The Beve's a pretty blind man. He's one of those people who actually needs to put on his glasses in order to find his glasses, if you know what I mean. He doesn't take a step from bed without his spectacles in place. I wear glasses as well, but my eye problems are different--as unique as I am. With one near-sighted and one far-sighted, my eyes have always been at war with each other. They simply refuse to work together, which causes no end of problems--and headaches. However, I barely notice if I have my glasses on or not. Sometimes I have to put my finger up to my face to determine if the lenses are where they should be before I leave the house. More than once I've been out and about wondering why the day's so hazy, then realize it's because I've forgotten my glasses. But close one eye, and I can read every street sign. Close the other eye, and every book is clear. In fact, my whole life, I've read with one eye closed--even now with the fancy prism & progressive lenses the ophthalmologist said would change my life!
And we've made sure our kids have had routine eye exams, of course. E's worn glasses for years. E takes after her dad--puts on her glasses before she gets out of bed. And SK got glasses and braces the same year: in third grade. Of course, she still hardly ever wears them. Don't ask me why. We all know she needs them for her astigmatism. But she's used to her eyes being what they are, I guess. (As I write this, however, she's at the eye doctor, so maybe this is the year she'll actually put them on once and for all...!) Then there's J--perfect teeth, perfect eyes. He got glasses a year ago, just so he could see signs at night--but they made his eyes 20/15. Poor thing.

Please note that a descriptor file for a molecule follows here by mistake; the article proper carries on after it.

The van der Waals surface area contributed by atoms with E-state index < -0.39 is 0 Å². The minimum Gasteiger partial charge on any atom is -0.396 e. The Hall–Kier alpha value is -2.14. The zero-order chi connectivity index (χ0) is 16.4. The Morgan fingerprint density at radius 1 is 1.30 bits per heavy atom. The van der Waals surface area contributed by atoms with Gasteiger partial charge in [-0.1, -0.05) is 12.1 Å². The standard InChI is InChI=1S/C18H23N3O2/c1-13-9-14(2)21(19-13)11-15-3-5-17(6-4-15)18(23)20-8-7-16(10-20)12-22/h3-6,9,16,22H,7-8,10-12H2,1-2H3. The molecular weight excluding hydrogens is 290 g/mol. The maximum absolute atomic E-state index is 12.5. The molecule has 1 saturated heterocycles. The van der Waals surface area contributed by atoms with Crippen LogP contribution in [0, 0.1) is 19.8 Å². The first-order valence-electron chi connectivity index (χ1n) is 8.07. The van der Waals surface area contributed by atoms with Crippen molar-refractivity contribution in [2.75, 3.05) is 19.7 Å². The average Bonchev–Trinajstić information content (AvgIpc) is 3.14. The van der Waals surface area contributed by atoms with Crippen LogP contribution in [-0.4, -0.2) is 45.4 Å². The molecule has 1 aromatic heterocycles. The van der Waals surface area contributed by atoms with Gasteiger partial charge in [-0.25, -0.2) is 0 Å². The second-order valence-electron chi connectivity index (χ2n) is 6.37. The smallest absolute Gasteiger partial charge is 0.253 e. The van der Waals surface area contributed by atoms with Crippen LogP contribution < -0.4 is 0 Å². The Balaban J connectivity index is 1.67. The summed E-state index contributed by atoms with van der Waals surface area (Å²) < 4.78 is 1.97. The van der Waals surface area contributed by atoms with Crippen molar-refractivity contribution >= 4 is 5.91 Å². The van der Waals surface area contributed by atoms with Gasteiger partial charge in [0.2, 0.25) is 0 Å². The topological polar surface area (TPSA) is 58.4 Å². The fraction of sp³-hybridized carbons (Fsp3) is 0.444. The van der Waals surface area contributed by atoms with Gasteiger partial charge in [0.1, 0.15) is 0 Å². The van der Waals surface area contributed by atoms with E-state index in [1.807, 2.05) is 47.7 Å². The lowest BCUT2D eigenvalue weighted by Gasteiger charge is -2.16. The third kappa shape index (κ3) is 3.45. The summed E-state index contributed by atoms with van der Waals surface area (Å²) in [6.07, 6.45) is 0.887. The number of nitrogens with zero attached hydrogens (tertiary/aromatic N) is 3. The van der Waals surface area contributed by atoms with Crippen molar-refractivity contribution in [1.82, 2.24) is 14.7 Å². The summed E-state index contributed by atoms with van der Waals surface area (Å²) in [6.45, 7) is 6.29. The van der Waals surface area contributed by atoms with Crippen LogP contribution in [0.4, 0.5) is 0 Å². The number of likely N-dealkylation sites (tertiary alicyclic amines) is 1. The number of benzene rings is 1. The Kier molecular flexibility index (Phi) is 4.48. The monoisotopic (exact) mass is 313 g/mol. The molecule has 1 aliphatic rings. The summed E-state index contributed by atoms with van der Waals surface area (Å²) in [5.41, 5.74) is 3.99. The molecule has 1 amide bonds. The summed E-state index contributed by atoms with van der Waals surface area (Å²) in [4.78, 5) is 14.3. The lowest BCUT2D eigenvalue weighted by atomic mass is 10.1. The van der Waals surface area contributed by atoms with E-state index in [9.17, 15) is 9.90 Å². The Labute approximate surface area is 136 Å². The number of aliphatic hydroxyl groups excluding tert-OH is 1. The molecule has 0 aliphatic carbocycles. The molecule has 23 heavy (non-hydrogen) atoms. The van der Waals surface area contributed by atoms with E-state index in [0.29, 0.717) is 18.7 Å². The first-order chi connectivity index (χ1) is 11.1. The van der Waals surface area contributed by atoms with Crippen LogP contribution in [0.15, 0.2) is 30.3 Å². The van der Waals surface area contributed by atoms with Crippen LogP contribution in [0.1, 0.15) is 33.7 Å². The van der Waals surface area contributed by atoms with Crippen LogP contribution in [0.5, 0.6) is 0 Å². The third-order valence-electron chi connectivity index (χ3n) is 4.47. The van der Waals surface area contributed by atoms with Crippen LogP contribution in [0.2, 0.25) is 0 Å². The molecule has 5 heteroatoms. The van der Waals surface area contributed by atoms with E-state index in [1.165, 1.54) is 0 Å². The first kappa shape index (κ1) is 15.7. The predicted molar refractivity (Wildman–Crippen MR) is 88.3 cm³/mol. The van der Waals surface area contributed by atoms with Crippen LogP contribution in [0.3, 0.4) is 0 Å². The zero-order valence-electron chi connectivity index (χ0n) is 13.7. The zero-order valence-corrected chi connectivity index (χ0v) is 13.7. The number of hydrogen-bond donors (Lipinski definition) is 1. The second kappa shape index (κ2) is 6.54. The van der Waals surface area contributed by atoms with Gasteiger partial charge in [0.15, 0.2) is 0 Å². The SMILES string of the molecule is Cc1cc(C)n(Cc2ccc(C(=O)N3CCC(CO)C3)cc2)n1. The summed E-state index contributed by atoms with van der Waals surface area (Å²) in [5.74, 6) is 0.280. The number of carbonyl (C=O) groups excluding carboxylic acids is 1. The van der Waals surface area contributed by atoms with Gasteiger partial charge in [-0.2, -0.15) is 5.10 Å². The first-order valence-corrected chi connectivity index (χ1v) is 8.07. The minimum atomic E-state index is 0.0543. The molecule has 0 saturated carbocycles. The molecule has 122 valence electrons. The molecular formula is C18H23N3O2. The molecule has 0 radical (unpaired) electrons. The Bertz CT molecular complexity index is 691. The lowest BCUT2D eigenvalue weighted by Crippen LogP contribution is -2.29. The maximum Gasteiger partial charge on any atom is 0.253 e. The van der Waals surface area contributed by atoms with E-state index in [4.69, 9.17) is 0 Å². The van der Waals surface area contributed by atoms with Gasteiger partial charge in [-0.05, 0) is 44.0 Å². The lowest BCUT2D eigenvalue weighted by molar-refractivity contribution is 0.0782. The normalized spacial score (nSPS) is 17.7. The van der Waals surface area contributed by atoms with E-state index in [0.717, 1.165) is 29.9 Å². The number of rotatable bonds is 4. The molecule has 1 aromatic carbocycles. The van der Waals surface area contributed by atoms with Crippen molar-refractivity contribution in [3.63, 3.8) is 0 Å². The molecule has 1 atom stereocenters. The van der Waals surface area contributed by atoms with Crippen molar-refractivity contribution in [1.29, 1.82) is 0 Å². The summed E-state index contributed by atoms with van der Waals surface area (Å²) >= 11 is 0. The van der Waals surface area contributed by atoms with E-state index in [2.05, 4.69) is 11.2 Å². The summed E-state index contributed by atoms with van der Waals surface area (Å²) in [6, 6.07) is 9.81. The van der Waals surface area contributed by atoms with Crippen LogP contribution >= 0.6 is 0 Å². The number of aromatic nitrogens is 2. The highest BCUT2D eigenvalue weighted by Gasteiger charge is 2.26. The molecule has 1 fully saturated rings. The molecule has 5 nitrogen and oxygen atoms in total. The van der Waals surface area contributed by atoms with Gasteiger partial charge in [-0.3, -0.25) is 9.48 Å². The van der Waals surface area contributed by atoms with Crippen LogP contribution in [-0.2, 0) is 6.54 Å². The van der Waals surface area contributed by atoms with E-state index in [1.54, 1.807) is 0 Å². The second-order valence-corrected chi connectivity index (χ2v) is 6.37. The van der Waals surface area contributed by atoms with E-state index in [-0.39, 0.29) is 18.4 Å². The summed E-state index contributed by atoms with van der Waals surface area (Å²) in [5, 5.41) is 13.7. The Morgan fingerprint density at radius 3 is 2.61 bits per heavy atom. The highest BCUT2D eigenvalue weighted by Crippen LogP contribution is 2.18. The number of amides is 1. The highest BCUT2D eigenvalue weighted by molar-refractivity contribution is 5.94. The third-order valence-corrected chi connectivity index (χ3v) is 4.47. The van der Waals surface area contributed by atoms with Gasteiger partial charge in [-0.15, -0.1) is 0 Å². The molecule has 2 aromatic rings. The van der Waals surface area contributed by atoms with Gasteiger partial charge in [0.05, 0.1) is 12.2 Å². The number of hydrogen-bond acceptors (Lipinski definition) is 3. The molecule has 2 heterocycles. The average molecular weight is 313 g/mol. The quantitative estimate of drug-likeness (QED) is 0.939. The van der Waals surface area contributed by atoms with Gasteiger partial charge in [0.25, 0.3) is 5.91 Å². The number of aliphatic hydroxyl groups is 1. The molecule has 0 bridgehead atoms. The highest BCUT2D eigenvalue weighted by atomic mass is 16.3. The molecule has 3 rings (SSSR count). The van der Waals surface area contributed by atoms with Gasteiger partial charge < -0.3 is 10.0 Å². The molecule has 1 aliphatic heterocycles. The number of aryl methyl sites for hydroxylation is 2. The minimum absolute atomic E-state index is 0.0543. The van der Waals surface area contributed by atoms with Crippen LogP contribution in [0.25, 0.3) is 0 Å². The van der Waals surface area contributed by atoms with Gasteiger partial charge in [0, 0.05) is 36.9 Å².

Why am I talking about this? Well, I took V to pick up her glasses yesterday. At her exam a few weeks ago, it was discovered what she'd long suspected: she is significantly near-sighted. She has to sit close to the television to see it clearly, she squints to read the computer screen. So we picked out some pretty hip frames and waited. And finally yesterday was the day. And wow, am I glad I was there when she put them on for the first time. Everyone should have that kind of experience in their life.
V lifted them to her face, and the woman fitter told her to look around for a moment. A startled expression came over V's face, a smile broke out, and she said, "I can see a license plate. I can read your license plate across the parking lot!" She began to giggle. Then she couldn't stop giggling. The woman said, "There's nothing like the first time someone really sees!" We were all laughing as V pointed out things around the room. And all the way home she read signs to me. "Is this what it's supposed to be like, C?" she asked me at one point. "Is this what I've been missing?"
"Yes, V," I said. "You should be able to read those signs."
I take it for granted--being able to see whatever I want. I don't even think about it. Big signs on buildings, street signs, highway signs. It doesn't occur to me that it's a gift, this ability to see.
An interesting thing has already happened to V, in just 24 hours. Without her glasses on, her eyes hurt and the world is blurry. She can't bear it. She simply must wear them. Sure, she thinks she looks a little nerdy, but being able to see is more important than how she looks. She was that blind.
It makes me wonder about the eyes of my heart--my spiritual eyes. I think that perhaps I try to look at the world without the spectacles of the Holy Spirit helping me to read the signs clearly. It doesn't have to be blurry but it is because I don't ask Him to be the lens through which I focus. Right now, right within me, He wants to be my glasses. He wants every single thing, every single person with whom I come in contact with to be clearly seen as HE sees it/them. "This I pray, that the eyes of your heart be enlightened..." Paul says in his prayers for the Philippians. Paul understood this. Do we? Do we go into situations asking for His Holy Spirit eye-glasses to be firmly on our human eyes, so that we see things as He does, respond to the world as He does? Just think of how much pain and sin we could avoid--for ourselves and others--if we did.